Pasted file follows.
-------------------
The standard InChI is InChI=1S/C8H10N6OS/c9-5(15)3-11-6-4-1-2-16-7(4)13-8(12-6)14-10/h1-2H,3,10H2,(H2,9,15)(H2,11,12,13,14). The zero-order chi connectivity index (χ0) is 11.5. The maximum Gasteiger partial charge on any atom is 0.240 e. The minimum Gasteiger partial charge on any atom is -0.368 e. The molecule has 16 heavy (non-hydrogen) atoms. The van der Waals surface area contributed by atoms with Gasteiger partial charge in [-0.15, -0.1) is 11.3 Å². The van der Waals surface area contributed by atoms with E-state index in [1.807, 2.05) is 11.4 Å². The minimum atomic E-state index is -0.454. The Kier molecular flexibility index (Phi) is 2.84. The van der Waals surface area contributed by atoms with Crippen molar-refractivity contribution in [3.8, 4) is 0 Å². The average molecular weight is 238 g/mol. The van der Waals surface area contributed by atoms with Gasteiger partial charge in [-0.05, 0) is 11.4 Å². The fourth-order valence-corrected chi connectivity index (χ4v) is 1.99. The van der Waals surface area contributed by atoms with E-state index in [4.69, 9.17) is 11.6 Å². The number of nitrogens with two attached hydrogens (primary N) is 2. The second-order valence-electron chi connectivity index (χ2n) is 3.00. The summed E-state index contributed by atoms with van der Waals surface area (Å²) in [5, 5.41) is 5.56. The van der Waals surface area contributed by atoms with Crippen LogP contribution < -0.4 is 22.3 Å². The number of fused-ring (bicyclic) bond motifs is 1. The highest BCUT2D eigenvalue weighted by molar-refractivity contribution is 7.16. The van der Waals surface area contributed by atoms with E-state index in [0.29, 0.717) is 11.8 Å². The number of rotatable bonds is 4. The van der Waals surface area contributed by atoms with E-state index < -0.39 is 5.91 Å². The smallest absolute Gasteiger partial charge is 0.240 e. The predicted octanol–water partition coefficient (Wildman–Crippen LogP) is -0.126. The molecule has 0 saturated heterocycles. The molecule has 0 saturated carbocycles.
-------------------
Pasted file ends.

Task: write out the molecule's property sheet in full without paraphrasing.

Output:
The standard InChI is InChI=1S/C8H10N6OS/c9-5(15)3-11-6-4-1-2-16-7(4)13-8(12-6)14-10/h1-2H,3,10H2,(H2,9,15)(H2,11,12,13,14). The zero-order chi connectivity index (χ0) is 11.5. The maximum Gasteiger partial charge on any atom is 0.240 e. The minimum Gasteiger partial charge on any atom is -0.368 e. The molecule has 16 heavy (non-hydrogen) atoms. The van der Waals surface area contributed by atoms with Gasteiger partial charge in [-0.15, -0.1) is 11.3 Å². The van der Waals surface area contributed by atoms with E-state index in [1.807, 2.05) is 11.4 Å². The minimum atomic E-state index is -0.454. The Kier molecular flexibility index (Phi) is 2.84. The van der Waals surface area contributed by atoms with Crippen molar-refractivity contribution in [3.8, 4) is 0 Å². The average molecular weight is 238 g/mol. The van der Waals surface area contributed by atoms with Gasteiger partial charge in [-0.05, 0) is 11.4 Å². The fourth-order valence-corrected chi connectivity index (χ4v) is 1.99. The van der Waals surface area contributed by atoms with E-state index in [4.69, 9.17) is 11.6 Å². The number of nitrogens with two attached hydrogens (primary N) is 2. The second-order valence-electron chi connectivity index (χ2n) is 3.00. The summed E-state index contributed by atoms with van der Waals surface area (Å²) in [5, 5.41) is 5.56. The van der Waals surface area contributed by atoms with Crippen LogP contribution < -0.4 is 22.3 Å². The number of fused-ring (bicyclic) bond motifs is 1. The highest BCUT2D eigenvalue weighted by molar-refractivity contribution is 7.16. The van der Waals surface area contributed by atoms with E-state index in [0.29, 0.717) is 11.8 Å². The number of rotatable bonds is 4. The van der Waals surface area contributed by atoms with E-state index < -0.39 is 5.91 Å². The smallest absolute Gasteiger partial charge is 0.240 e. The predicted octanol–water partition coefficient (Wildman–Crippen LogP) is -0.126. The molecule has 0 saturated heterocycles. The molecule has 0 saturated carbocycles.